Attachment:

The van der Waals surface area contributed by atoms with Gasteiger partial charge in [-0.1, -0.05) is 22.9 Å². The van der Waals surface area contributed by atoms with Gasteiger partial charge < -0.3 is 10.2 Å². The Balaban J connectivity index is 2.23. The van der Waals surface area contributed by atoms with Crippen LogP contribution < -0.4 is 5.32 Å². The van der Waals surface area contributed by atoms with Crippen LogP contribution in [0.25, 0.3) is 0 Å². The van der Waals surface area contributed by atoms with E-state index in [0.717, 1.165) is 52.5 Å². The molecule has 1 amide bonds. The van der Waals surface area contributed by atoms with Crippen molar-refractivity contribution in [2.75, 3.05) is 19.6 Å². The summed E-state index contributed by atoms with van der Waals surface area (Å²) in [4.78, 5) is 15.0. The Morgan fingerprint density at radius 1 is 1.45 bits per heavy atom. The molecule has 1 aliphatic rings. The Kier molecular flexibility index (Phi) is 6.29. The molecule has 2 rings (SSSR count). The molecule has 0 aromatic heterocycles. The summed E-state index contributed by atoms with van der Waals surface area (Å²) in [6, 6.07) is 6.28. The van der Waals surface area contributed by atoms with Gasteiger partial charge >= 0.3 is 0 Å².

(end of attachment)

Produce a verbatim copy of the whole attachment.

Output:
The van der Waals surface area contributed by atoms with Gasteiger partial charge in [-0.1, -0.05) is 22.9 Å². The van der Waals surface area contributed by atoms with Gasteiger partial charge < -0.3 is 10.2 Å². The Balaban J connectivity index is 2.23. The van der Waals surface area contributed by atoms with Crippen LogP contribution < -0.4 is 5.32 Å². The van der Waals surface area contributed by atoms with Crippen LogP contribution in [0.25, 0.3) is 0 Å². The van der Waals surface area contributed by atoms with E-state index in [0.717, 1.165) is 52.5 Å². The molecule has 1 amide bonds. The van der Waals surface area contributed by atoms with Crippen molar-refractivity contribution in [2.75, 3.05) is 19.6 Å². The summed E-state index contributed by atoms with van der Waals surface area (Å²) in [4.78, 5) is 15.0. The Morgan fingerprint density at radius 1 is 1.45 bits per heavy atom. The molecule has 1 aliphatic rings. The Kier molecular flexibility index (Phi) is 6.29. The molecule has 2 rings (SSSR count). The molecule has 0 aromatic heterocycles. The summed E-state index contributed by atoms with van der Waals surface area (Å²) in [6, 6.07) is 6.28. The van der Waals surface area contributed by atoms with Gasteiger partial charge >= 0.3 is 0 Å².